• # The “What Key Am I In” Game 7

Welcome to another edition of “What Key Am I In?”

If you haven’t seen my past ones, click here to check them out.

Ok… here we go:

What minor key am I in if I have these chords:

F major
Bb major
C major

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Explanation:

D is the relative minor of F major, so had you used these clues to figure out the “major” side of things (which would have been “F” had I asked for the major key), then the minor key would be a piece of cake.

Why? Because relative major and minor keys share the same key signature, scale tones, and chords.

So if you take the chords associated with the F major scale and simply “shift” them over so that “D” starts and ends the series of chords, you’re good to go! It’s that simple.

1st tone – F major (F A C)
2nd tone – G minor (G Bb D)
3rd tone – A minor (A C E)
4th tone – Bb major (Bb D F)
5th tone – C major (C E G)
6th tone – D minor (D F A)
7th tone – E diminished (E G Bb)
1st tone – F major (F A C)
2nd tone – G minor (G Bb D)
3rd tone – A minor (A C E)
4th tone – Bb major (Bb D F)
5th tone – C major (C E G)
6th tone – D minor (D F A)

7th tone – E diminished (E G Bb)

See the chords I’ve bold? Those are the same exact chords but instead of thinking of them in terms of “F major” (that is, with “F” as the starting and ending tone), I’ve emphasized them so that you can see how it works when you’re looking at the relative minor of the key. Same notes, same chords — DIFFERENT reference points… starting and ending notes. That’s it.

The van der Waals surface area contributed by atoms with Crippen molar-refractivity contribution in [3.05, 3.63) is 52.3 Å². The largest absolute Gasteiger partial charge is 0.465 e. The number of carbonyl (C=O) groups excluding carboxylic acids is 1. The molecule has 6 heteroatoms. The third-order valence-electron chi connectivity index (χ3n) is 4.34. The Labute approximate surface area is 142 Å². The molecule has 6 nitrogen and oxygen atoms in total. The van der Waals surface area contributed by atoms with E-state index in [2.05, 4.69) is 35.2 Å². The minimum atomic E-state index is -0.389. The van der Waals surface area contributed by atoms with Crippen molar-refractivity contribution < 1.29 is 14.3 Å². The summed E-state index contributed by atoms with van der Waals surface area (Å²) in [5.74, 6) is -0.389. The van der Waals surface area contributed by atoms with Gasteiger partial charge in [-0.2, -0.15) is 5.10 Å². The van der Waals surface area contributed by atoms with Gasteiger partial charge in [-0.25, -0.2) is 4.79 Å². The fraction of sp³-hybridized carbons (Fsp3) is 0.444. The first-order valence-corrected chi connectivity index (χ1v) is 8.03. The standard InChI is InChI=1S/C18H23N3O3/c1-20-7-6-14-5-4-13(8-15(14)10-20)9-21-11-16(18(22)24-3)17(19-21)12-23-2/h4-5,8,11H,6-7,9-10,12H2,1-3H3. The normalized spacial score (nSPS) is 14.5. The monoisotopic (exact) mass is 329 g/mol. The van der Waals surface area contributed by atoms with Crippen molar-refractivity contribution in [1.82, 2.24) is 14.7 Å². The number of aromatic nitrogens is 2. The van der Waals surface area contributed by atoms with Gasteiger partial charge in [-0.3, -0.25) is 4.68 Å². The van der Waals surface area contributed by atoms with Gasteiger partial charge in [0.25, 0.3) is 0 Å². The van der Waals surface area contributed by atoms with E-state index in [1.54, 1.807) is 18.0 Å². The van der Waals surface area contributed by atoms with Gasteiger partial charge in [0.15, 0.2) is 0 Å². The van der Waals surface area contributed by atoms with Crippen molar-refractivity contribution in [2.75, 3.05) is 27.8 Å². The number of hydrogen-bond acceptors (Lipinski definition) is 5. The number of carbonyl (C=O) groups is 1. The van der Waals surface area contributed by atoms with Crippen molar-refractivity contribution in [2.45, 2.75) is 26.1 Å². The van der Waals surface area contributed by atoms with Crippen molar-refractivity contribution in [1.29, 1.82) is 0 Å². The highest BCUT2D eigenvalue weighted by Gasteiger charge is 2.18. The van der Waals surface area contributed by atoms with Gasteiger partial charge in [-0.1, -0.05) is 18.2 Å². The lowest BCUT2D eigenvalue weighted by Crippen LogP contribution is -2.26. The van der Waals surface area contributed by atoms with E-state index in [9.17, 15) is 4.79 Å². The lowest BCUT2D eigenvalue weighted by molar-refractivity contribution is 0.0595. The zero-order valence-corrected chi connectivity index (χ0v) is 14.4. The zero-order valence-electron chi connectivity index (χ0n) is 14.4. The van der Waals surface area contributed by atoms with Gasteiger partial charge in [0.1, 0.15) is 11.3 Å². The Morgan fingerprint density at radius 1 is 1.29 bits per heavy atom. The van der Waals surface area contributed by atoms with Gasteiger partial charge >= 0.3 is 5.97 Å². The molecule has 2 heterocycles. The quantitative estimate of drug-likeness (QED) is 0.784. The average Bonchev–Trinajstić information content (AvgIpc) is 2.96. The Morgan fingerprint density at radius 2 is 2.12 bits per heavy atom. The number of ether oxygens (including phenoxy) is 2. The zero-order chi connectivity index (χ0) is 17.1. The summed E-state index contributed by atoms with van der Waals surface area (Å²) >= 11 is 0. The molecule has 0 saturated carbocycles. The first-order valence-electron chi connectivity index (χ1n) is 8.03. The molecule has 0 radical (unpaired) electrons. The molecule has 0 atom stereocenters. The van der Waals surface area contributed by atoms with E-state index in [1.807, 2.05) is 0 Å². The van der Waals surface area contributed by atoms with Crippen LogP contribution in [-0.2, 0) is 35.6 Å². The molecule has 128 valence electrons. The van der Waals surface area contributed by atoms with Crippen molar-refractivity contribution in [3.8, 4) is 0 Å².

So when someone asks you to play in a minor key, if you know how to play in the relative major key, you should be fine!

(Oh, and just in case… you find the relative minor of any major key by going to the 6th tone. “D” is the 6th tone of “F major.” If you’re in a minor key and want to find the relative major, just go to the third tone of the minor scale. “F” is the 3rd tone of “D minor.” So that’s how all this works).

Here are all the relative major/minor relationships:

Relative Major / Relative Minor

C major / A minor
Db major / Bb minor
D major / B minor
Eb major / C minor
E major / C# minor
F major / D minor
F# major / D# minor
G major / E minor
Ab major / F minor
A major / F# minor
Bb major / G minor
B major / G# minor

I hope this helps.

Until next time —

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#### Jermaine Griggs

Founder at HearandPlay.com
Hi, I'm Jermaine Griggs, founder of this site. We teach people how to express themselves through the language of music. Just as you talk and listen freely, music can be enjoyed and played in the same way... if you know the rules of the "language!" I started this site at 17 years old in August 2000 and more than a decade later, we've helped literally millions of musicians along the way. Enjoy!

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